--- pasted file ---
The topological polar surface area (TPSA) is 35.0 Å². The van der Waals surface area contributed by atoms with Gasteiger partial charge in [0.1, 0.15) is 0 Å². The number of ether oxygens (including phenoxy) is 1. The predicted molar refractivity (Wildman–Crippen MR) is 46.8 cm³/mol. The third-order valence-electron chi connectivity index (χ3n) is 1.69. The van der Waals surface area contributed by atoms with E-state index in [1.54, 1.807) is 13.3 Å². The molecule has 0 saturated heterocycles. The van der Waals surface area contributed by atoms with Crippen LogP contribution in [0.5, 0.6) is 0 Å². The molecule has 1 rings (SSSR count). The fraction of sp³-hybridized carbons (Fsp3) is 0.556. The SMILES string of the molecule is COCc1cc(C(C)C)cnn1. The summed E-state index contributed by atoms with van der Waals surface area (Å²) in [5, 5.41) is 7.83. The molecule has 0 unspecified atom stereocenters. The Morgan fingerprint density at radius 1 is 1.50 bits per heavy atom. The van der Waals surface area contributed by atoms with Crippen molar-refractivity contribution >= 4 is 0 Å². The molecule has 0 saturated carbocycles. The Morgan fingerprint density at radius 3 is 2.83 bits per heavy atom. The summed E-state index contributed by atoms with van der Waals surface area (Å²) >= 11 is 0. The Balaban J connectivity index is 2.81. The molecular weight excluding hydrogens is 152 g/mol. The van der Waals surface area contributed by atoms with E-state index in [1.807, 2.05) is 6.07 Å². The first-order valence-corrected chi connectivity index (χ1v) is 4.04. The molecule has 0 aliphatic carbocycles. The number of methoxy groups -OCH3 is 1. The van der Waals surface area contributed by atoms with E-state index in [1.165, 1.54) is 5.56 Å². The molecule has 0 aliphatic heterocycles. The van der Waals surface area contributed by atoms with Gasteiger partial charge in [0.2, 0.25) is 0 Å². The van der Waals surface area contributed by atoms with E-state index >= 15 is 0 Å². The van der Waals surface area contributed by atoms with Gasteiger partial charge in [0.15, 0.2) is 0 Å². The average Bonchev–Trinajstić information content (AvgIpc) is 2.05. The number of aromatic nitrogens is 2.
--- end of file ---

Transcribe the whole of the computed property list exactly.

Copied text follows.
The topological polar surface area (TPSA) is 35.0 Å². The van der Waals surface area contributed by atoms with Gasteiger partial charge in [0.1, 0.15) is 0 Å². The number of ether oxygens (including phenoxy) is 1. The predicted molar refractivity (Wildman–Crippen MR) is 46.8 cm³/mol. The third-order valence-electron chi connectivity index (χ3n) is 1.69. The van der Waals surface area contributed by atoms with E-state index in [1.54, 1.807) is 13.3 Å². The molecule has 0 saturated heterocycles. The van der Waals surface area contributed by atoms with Crippen LogP contribution in [0.5, 0.6) is 0 Å². The molecule has 1 rings (SSSR count). The fraction of sp³-hybridized carbons (Fsp3) is 0.556. The SMILES string of the molecule is COCc1cc(C(C)C)cnn1. The summed E-state index contributed by atoms with van der Waals surface area (Å²) in [5, 5.41) is 7.83. The molecule has 0 unspecified atom stereocenters. The Morgan fingerprint density at radius 1 is 1.50 bits per heavy atom. The van der Waals surface area contributed by atoms with Crippen molar-refractivity contribution >= 4 is 0 Å². The molecule has 0 saturated carbocycles. The Morgan fingerprint density at radius 3 is 2.83 bits per heavy atom. The summed E-state index contributed by atoms with van der Waals surface area (Å²) >= 11 is 0. The Balaban J connectivity index is 2.81. The molecular weight excluding hydrogens is 152 g/mol. The van der Waals surface area contributed by atoms with E-state index in [1.807, 2.05) is 6.07 Å². The first-order valence-corrected chi connectivity index (χ1v) is 4.04. The molecule has 0 aliphatic carbocycles. The number of methoxy groups -OCH3 is 1. The van der Waals surface area contributed by atoms with E-state index in [1.165, 1.54) is 5.56 Å². The molecule has 0 aliphatic heterocycles. The van der Waals surface area contributed by atoms with Gasteiger partial charge in [0.2, 0.25) is 0 Å². The van der Waals surface area contributed by atoms with E-state index >= 15 is 0 Å². The van der Waals surface area contributed by atoms with Gasteiger partial charge in [0.15, 0.2) is 0 Å². The average Bonchev–Trinajstić information content (AvgIpc) is 2.05. The number of aromatic nitrogens is 2.